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September 2012 Policy Study, Number 12-10

   

The Federal Trade Commission’s Investigation of Google

   

Boldly Going

   

 

Ominously for consumer welfare, two of the Federal Trade Commission’s members, Chairman Jon Leibowitz and Commissioner Thomas Rosch, have said the FTC should adopt novel theories in order to expand the agency’s consumer protection authority. Last year Chairman Leibowitz said that “one of the commission’s priorities is to find a pure Section Five case under unfair methods of competition. Everyone acknowledges that Congress gave us much more jurisdiction than just antitrust.”[15]

 

What Leibowitz and Rosch would like to do is develop a theory that would not require finding real harm to competition — reduction in consumer welfare (see our discussion above) — but only harm to . . . well, whatever they want. Rosch has suggested that finding reduction in consumer choice might be sufficient for bringing an action, even where consumers are not hurt.[16]

 

There are two problems with Commissioner Rosch’s theory. First: there’s no evidence that reducing consumer choice would reduce consumer welfare. Almost no competition theory scholars have supported that novel theory and it looks as if the theory could be used to prop up competitors instead of competition.[17] That is, essentially, the European view of competition law, not the American view.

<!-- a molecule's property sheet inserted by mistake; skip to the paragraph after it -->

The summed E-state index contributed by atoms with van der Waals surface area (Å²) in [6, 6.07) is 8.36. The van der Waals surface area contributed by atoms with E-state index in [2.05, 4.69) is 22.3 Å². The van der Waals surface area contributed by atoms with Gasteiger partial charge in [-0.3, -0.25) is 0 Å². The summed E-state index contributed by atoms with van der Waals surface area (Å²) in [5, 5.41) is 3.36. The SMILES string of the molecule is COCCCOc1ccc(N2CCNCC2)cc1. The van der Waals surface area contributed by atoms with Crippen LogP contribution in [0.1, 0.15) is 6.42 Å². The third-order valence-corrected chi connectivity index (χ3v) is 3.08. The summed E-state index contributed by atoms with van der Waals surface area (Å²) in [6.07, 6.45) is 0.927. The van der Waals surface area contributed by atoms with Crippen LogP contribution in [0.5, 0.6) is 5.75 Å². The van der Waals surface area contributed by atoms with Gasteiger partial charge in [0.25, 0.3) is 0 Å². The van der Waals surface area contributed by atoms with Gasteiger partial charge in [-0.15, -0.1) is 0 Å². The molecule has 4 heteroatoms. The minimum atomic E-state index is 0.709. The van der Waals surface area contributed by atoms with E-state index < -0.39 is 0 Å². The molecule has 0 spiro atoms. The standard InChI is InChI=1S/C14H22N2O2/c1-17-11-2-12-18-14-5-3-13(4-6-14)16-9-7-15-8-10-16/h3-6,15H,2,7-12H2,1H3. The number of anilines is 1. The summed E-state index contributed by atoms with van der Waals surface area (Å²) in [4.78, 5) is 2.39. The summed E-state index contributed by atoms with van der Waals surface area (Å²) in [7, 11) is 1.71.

More ominous still, however, is the concept of a new theory in law enforcement. We are a nation that, we hope, lives under laws, not under novel theories of men. How can Google, or any other company, obey the law if the law to which it will be held accountable is still being formulated in the mind of the law enforcer? Surely that violates at least the spirit of Article I, Section 9, Clause 3 of the U.S. Constitution, which provides that “No Bill of Attainder or ex post facto Law shall be passed” because it denies the company fair notice of what conduct is unlawful.

 

If Commissioners Leibowitz and Rosch haven’t even gotten to the point of being able to say about conduct prohibited under their novel theory “I know it when I see it,” how could Google or any other company engaging in such conduct be found guilty for violating the law? The chance that any decision that the Federal Trade Commission made under such a novel interpretation would be upheld by an appellate court is gloriously low — which argues for the FTC’s not bringing such a case in the first place.

 

And if the Commission were somehow to prevail on such an “unfair” theory, the result would be to deter large companies from engaging in future innovations, lest they run the risk that some future regulator will decide — after the fact — that the innovations were unfair. That would harm the very consumers the laws were intended to protect.[18]

 

   

 

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